Companies that behave well cannot always be trusted—at least not until you know more about their corporate culture.
Some set up elaborate websites to showcase their ethics and broader commitments to society and the environment. Others participate in the UN Global Compact, publish sustainability reports, implement complex and detailed sustainability scorecards, or adopt far-reaching mission statements. Most are undertaking numerous corporate social responsibility (CSR) initiatives, including carbon, energy, and water management and community involvement. Why not trust them?
Actions alone are simply not enough. In times of economic crisis, these initiatives are often dropped or cut back—a sign of fickle commitment. There is also a major lack of understanding by the companies regarding the true impact of their “socially responsible” activities on themselves and on others. Frequently they follow the latest sustainability trends simply because others do.
As a result, plenty of these initiatives soon fail, are ineffective or wasteful, cannot scale up, and even destroy shareholder wealth. Not surprisingly, companies that engage in such activities have received a mostly negative reaction by capital markets—often by consumers too. PepsiCo, for example, had to refocus attention on products that linked to obesity and diabetes risks, retreating from earlier promises to make health and wellness a priority. This was partly due to capital-market pressures to fix declining profitability and a flat share price.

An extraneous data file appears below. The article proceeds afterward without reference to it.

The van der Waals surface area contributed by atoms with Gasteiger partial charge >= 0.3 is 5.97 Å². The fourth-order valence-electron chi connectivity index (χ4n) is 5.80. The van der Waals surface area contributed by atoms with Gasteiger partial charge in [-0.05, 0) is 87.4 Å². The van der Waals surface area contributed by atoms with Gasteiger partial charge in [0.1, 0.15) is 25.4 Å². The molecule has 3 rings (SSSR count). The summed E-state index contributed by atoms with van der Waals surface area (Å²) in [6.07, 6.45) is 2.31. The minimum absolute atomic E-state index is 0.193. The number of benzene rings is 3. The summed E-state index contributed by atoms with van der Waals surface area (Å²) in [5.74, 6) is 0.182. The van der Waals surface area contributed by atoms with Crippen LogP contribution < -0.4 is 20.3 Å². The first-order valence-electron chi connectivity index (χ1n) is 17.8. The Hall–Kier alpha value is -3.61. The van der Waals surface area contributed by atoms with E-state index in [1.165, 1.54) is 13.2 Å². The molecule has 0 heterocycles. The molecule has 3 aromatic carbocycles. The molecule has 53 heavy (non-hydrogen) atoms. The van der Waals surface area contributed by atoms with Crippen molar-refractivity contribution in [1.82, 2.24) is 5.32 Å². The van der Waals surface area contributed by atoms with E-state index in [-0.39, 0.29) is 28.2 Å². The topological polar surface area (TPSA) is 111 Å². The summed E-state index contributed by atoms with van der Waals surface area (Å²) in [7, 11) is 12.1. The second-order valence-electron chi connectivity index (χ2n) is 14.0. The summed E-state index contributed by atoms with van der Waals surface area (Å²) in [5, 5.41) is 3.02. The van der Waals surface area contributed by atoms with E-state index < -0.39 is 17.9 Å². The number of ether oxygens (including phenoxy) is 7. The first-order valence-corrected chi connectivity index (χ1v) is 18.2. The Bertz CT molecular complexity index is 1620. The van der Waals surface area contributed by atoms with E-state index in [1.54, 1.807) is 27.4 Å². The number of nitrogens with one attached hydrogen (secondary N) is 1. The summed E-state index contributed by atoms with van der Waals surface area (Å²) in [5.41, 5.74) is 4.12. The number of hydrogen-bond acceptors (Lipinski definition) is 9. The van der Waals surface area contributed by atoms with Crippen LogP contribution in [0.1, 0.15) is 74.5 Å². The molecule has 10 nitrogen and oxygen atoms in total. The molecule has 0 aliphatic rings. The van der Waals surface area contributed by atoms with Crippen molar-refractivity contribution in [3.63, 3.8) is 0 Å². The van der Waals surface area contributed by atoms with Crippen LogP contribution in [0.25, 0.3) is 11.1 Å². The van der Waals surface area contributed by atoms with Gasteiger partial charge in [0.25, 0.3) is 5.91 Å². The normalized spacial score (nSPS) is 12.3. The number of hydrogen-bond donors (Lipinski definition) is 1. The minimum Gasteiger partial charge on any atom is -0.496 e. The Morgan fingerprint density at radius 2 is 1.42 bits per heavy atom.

However, as recent research (PDF) shows, in order to build trust a company needs to become sustainable not only environmentally, but also in the social and economic senses. Adopting a multi-dimensional commitment to sustainability, deeply embedding it into its corporate culture, and synergistically linking it to corporate strategy involves leadership and corporate governance, deep stakeholder engagement, strong employee commitment, transparent reporting and auditing practices, and truly long-term thinking. Significant financial benefits await companies that do establish such a culture.
Corporate cultures are not established overnight. They require time, effort, investment, and long-term commitment. It’s a transformational change that may take years. This means that during the period of change, companies may sometimes behave well and also misbehave, depending on how far along they are on the journey.
Therefore, in deciding whether to trust business, keep in mind two things. First, good behavior alone is not enough to make a company trustworthy. Second, bad behavior should not automatically lead to the loss of your trust. Ultimately, it’s crucial to understand the direction and speed of change that mark the company’s corporate culture.